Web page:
US Treasury Intelligence Network Nodes Below Security Standards
An audit conducted last year and compiled in a report states that certain important US Treasury computer systems do not meet Federal cybersecurity standards. Reuters filed a Freedom of Information Act request for the report filed in last September, and what they found inside was cause for alarm.
The Treasury Foreign Intelligence Network is a subset of the Treasury that aids US and allied spies in monitoring financial activity of enemies and monitor the US foreign policy, such as sanctioning of trade in Iran. For that reason, the network is incredibly sensitive, but up to 29% of the nodes on the Intelligence Network did not meet basic federal cybersecurity standards as laid out in the Federal Information Security Management Act (FISMA.) The report mentions that they did not even audit the network for a more recent standard.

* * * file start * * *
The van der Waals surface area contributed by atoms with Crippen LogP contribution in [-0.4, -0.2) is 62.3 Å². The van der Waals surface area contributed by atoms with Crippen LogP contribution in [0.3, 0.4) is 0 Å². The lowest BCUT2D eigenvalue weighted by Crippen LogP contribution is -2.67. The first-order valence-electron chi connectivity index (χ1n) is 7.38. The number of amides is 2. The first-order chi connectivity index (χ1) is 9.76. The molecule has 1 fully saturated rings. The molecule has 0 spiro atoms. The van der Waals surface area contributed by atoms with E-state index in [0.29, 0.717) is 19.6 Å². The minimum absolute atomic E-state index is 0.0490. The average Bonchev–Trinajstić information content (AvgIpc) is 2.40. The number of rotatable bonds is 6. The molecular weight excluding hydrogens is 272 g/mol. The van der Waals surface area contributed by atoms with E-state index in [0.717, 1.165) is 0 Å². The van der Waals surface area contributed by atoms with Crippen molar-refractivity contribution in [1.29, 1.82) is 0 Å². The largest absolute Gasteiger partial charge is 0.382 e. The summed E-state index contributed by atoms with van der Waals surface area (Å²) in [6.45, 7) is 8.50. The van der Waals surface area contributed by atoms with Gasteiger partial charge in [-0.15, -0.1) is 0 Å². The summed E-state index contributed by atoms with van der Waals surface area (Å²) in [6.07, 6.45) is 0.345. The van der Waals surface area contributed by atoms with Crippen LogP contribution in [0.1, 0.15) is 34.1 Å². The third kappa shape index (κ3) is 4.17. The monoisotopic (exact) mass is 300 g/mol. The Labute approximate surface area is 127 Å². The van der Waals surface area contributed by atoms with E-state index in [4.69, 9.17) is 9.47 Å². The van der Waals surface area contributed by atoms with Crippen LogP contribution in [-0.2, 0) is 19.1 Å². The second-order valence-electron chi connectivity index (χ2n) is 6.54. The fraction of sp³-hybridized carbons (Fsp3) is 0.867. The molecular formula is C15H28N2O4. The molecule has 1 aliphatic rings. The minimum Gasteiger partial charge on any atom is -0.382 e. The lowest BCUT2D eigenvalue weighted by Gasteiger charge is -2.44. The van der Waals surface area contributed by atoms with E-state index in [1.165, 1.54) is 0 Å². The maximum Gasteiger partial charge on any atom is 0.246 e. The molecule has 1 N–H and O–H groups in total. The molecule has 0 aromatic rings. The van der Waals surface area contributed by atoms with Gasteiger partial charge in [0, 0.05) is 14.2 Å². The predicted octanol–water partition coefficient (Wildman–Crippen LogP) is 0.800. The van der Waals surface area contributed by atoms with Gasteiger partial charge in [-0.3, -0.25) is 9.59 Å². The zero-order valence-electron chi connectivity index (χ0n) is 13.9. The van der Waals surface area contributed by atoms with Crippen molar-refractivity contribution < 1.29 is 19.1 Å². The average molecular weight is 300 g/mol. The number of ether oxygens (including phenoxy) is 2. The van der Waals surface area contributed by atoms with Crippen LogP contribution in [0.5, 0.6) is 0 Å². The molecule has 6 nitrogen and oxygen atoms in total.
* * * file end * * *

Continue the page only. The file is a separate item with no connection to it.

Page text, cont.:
The 30-page document is overall positive in light of Treasury’s security practices but mentions several times that vulnerabilities have yet to be addressed.
Across the government, it seems, there are computer systems with access to sensitive data that are not properly secured. Even if the guidelines in FISMA are followed, no computer will ever be immune to hacking, as any security professional will tell you. There will always be new flaws and exploits, and at the end of the day, a perfect system would still be used by imperfect human beings.
There have been no exploits making use of the weak security on TFIN as of yet, and a year has passed since the report was published.
Update from Treasury Spokesperson:
Treasury is committed to maintaining secure IT networks and complying with the Federal Information Security Management Act. The Inspector General’s 2014 audit identified a minor issue on a very secure system. Since the release of the audit, Treasury has remedied this matter.
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